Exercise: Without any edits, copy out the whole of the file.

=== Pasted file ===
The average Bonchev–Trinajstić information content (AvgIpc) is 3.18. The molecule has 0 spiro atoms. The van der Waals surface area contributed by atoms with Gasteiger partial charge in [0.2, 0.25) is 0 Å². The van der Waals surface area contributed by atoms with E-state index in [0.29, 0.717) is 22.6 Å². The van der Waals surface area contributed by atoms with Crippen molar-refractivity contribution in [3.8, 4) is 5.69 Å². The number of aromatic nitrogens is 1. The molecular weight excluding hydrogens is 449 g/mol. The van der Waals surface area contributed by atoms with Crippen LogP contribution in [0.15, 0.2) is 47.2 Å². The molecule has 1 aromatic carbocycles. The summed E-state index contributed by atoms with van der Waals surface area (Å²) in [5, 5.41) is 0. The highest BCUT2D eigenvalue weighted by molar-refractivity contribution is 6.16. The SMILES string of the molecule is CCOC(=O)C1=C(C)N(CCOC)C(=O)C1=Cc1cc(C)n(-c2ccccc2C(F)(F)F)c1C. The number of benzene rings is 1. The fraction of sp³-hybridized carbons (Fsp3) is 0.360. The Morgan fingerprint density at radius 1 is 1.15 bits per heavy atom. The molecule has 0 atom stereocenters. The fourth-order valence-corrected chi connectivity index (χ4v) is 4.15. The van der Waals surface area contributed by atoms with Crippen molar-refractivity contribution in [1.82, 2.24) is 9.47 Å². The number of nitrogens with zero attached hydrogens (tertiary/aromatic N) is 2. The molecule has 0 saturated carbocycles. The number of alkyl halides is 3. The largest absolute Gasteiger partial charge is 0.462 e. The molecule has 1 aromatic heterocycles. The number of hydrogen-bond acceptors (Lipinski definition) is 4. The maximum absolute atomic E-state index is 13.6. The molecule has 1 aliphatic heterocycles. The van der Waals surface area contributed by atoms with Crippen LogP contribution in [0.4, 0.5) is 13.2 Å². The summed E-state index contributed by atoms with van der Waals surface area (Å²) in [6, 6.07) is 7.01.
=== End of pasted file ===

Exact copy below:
The average Bonchev–Trinajstić information content (AvgIpc) is 3.18. The molecule has 0 spiro atoms. The van der Waals surface area contributed by atoms with Gasteiger partial charge in [0.2, 0.25) is 0 Å². The van der Waals surface area contributed by atoms with E-state index in [0.29, 0.717) is 22.6 Å². The van der Waals surface area contributed by atoms with Crippen molar-refractivity contribution in [3.8, 4) is 5.69 Å². The number of aromatic nitrogens is 1. The molecular weight excluding hydrogens is 449 g/mol. The van der Waals surface area contributed by atoms with Crippen LogP contribution in [0.15, 0.2) is 47.2 Å². The molecule has 1 aromatic carbocycles. The summed E-state index contributed by atoms with van der Waals surface area (Å²) in [5, 5.41) is 0. The highest BCUT2D eigenvalue weighted by molar-refractivity contribution is 6.16. The SMILES string of the molecule is CCOC(=O)C1=C(C)N(CCOC)C(=O)C1=Cc1cc(C)n(-c2ccccc2C(F)(F)F)c1C. The number of benzene rings is 1. The fraction of sp³-hybridized carbons (Fsp3) is 0.360. The Morgan fingerprint density at radius 1 is 1.15 bits per heavy atom. The molecule has 0 atom stereocenters. The fourth-order valence-corrected chi connectivity index (χ4v) is 4.15. The van der Waals surface area contributed by atoms with Crippen molar-refractivity contribution in [1.82, 2.24) is 9.47 Å². The number of nitrogens with zero attached hydrogens (tertiary/aromatic N) is 2. The molecule has 0 saturated carbocycles. The number of alkyl halides is 3. The largest absolute Gasteiger partial charge is 0.462 e. The molecule has 1 aromatic heterocycles. The number of hydrogen-bond acceptors (Lipinski definition) is 4. The maximum absolute atomic E-state index is 13.6. The molecule has 1 aliphatic heterocycles. The van der Waals surface area contributed by atoms with Crippen LogP contribution in [0.4, 0.5) is 13.2 Å². The summed E-state index contributed by atoms with van der Waals surface area (Å²) in [6, 6.07) is 7.01.